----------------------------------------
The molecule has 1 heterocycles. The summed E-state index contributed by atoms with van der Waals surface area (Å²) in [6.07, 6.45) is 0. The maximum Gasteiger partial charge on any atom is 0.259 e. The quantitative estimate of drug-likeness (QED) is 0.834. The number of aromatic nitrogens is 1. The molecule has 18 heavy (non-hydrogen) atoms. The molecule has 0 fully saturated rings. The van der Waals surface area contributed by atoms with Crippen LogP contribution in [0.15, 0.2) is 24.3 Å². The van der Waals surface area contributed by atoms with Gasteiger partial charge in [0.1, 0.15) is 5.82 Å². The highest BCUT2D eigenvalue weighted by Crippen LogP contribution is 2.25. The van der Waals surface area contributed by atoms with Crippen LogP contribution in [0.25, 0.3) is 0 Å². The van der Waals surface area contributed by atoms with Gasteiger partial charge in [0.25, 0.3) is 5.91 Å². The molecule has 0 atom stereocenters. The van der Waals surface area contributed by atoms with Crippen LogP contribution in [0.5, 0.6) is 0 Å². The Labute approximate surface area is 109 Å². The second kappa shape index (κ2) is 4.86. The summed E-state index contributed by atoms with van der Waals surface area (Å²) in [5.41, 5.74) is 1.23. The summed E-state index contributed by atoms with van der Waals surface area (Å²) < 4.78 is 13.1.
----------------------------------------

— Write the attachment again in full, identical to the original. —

The molecule has 1 heterocycles. The summed E-state index contributed by atoms with van der Waals surface area (Å²) in [6.07, 6.45) is 0. The maximum Gasteiger partial charge on any atom is 0.259 e. The quantitative estimate of drug-likeness (QED) is 0.834. The number of aromatic nitrogens is 1. The molecule has 18 heavy (non-hydrogen) atoms. The molecule has 0 fully saturated rings. The van der Waals surface area contributed by atoms with Crippen LogP contribution in [0.15, 0.2) is 24.3 Å². The van der Waals surface area contributed by atoms with Gasteiger partial charge in [0.1, 0.15) is 5.82 Å². The highest BCUT2D eigenvalue weighted by Crippen LogP contribution is 2.25. The van der Waals surface area contributed by atoms with Crippen LogP contribution in [0.25, 0.3) is 0 Å². The van der Waals surface area contributed by atoms with Gasteiger partial charge in [0.25, 0.3) is 5.91 Å². The molecule has 0 atom stereocenters. The van der Waals surface area contributed by atoms with Crippen LogP contribution in [0.5, 0.6) is 0 Å². The Labute approximate surface area is 109 Å². The second kappa shape index (κ2) is 4.86. The summed E-state index contributed by atoms with van der Waals surface area (Å²) in [5.41, 5.74) is 1.23. The summed E-state index contributed by atoms with van der Waals surface area (Å²) < 4.78 is 13.1.